The Minister for the Environment, Dick Roche, has said the State will continue to pursue legal action aimed at closing the Sellafield plant despite a setback at the European Court of Justice. 

Ireland had hoped to bring Britain before a United Nations tribunal using the UN Convention on the Law of the Seas, but the European Court's legal adviser recommended EU institutions deal with the matter. 

The legal adviser also said Ireland breached protocols by its action and had failed to fulfil its European treaty obligations.

This recommendation will come as a blow to the Government's international legal bid to close Sellafield, which the European Court of Justice is expected to deliver a determination on later this year.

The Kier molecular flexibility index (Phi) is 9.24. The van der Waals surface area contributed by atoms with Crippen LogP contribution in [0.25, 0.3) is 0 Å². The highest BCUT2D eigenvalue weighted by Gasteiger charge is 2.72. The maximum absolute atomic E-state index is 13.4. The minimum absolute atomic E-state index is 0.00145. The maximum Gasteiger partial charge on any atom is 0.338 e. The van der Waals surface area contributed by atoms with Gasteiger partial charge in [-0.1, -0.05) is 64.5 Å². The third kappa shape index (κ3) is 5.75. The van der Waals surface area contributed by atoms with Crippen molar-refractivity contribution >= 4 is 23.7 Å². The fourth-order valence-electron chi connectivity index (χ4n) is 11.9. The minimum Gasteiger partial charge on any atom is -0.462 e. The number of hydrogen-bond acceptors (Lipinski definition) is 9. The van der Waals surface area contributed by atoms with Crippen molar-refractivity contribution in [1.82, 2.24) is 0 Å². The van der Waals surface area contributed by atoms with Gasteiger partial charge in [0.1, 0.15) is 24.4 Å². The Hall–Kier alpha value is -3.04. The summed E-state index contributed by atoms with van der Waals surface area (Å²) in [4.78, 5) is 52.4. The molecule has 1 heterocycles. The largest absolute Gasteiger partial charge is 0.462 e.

However, the expectation now must be that Ireland will lose the case, given that the court accepts the recommendation of its legal advisor in 80% of cases.

Mr Roche said if the court rules it does have exclusive jurisdiction and the UN avenue is closed off, then he expects the European Commission to take robust action on Ireland's concerns over Sellafield.

Minister Roche maintained this was something the commission had not been doing to date and said Ireland would continue to pursue every diplomatic and legal option to secure the closure of Sellafield.